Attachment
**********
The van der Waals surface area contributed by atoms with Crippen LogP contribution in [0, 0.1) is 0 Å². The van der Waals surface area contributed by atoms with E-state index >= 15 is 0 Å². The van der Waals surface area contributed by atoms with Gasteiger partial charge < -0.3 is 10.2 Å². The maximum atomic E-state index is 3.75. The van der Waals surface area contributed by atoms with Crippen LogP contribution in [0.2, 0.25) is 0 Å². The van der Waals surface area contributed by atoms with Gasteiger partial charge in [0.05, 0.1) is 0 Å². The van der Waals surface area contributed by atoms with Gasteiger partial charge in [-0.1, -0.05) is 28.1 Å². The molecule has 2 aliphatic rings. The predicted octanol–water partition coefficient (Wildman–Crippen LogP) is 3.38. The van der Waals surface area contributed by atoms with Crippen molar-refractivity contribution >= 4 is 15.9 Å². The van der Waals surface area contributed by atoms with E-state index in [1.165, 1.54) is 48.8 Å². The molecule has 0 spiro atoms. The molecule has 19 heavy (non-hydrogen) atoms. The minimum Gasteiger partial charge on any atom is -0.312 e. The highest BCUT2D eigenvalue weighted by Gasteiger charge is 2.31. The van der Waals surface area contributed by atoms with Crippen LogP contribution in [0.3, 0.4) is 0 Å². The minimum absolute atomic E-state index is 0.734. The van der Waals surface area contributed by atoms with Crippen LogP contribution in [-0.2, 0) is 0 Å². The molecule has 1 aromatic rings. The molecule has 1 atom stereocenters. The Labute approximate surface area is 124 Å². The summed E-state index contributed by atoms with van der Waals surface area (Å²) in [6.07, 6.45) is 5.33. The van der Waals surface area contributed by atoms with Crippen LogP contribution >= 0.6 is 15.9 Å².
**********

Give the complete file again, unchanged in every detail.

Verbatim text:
The van der Waals surface area contributed by atoms with Crippen LogP contribution in [0, 0.1) is 0 Å². The van der Waals surface area contributed by atoms with E-state index >= 15 is 0 Å². The van der Waals surface area contributed by atoms with Gasteiger partial charge < -0.3 is 10.2 Å². The maximum atomic E-state index is 3.75. The van der Waals surface area contributed by atoms with Crippen LogP contribution in [0.2, 0.25) is 0 Å². The van der Waals surface area contributed by atoms with Gasteiger partial charge in [0.05, 0.1) is 0 Å². The van der Waals surface area contributed by atoms with Gasteiger partial charge in [-0.1, -0.05) is 28.1 Å². The molecule has 2 aliphatic rings. The predicted octanol–water partition coefficient (Wildman–Crippen LogP) is 3.38. The van der Waals surface area contributed by atoms with Crippen molar-refractivity contribution >= 4 is 15.9 Å². The van der Waals surface area contributed by atoms with E-state index in [1.165, 1.54) is 48.8 Å². The molecule has 0 spiro atoms. The molecule has 19 heavy (non-hydrogen) atoms. The minimum Gasteiger partial charge on any atom is -0.312 e. The highest BCUT2D eigenvalue weighted by Gasteiger charge is 2.31. The van der Waals surface area contributed by atoms with Crippen LogP contribution in [0.3, 0.4) is 0 Å². The minimum absolute atomic E-state index is 0.734. The van der Waals surface area contributed by atoms with Crippen LogP contribution in [-0.2, 0) is 0 Å². The molecule has 1 aromatic rings. The molecule has 1 atom stereocenters. The Labute approximate surface area is 124 Å². The summed E-state index contributed by atoms with van der Waals surface area (Å²) in [6.07, 6.45) is 5.33. The van der Waals surface area contributed by atoms with Crippen LogP contribution >= 0.6 is 15.9 Å².